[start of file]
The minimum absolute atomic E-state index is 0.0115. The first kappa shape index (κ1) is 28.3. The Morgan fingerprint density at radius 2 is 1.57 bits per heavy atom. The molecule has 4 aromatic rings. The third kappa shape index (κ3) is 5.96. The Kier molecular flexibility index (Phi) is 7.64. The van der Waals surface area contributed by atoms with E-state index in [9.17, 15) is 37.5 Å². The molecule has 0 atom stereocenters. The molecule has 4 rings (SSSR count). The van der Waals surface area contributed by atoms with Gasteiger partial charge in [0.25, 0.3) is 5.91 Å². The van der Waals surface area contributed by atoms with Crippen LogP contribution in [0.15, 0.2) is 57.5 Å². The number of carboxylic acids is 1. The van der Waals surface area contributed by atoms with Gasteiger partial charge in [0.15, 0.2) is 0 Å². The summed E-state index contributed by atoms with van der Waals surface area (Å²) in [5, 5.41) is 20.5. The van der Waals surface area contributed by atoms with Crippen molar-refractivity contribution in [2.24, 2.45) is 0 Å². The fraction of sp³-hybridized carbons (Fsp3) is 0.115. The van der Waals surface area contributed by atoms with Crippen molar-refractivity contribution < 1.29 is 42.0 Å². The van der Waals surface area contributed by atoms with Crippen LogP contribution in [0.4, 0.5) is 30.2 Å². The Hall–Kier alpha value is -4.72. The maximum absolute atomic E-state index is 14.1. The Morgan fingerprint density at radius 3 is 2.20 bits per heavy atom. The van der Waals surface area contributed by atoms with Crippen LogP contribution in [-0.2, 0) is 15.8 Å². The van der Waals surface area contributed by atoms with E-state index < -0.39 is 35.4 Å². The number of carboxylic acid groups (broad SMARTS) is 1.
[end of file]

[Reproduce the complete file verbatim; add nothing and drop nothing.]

The minimum absolute atomic E-state index is 0.0115. The first kappa shape index (κ1) is 28.3. The Morgan fingerprint density at radius 2 is 1.57 bits per heavy atom. The molecule has 4 aromatic rings. The third kappa shape index (κ3) is 5.96. The Kier molecular flexibility index (Phi) is 7.64. The van der Waals surface area contributed by atoms with E-state index in [9.17, 15) is 37.5 Å². The molecule has 0 atom stereocenters. The molecule has 4 rings (SSSR count). The van der Waals surface area contributed by atoms with Gasteiger partial charge in [0.25, 0.3) is 5.91 Å². The van der Waals surface area contributed by atoms with Crippen LogP contribution in [0.15, 0.2) is 57.5 Å². The number of carboxylic acids is 1. The van der Waals surface area contributed by atoms with Gasteiger partial charge in [0.15, 0.2) is 0 Å². The summed E-state index contributed by atoms with van der Waals surface area (Å²) in [5, 5.41) is 20.5. The van der Waals surface area contributed by atoms with Crippen molar-refractivity contribution in [2.24, 2.45) is 0 Å². The fraction of sp³-hybridized carbons (Fsp3) is 0.115. The van der Waals surface area contributed by atoms with Crippen molar-refractivity contribution < 1.29 is 42.0 Å². The van der Waals surface area contributed by atoms with Crippen LogP contribution in [0.4, 0.5) is 30.2 Å². The Hall–Kier alpha value is -4.72. The maximum absolute atomic E-state index is 14.1. The Morgan fingerprint density at radius 3 is 2.20 bits per heavy atom. The van der Waals surface area contributed by atoms with Crippen LogP contribution in [-0.2, 0) is 15.8 Å². The van der Waals surface area contributed by atoms with E-state index < -0.39 is 35.4 Å². The number of carboxylic acid groups (broad SMARTS) is 1.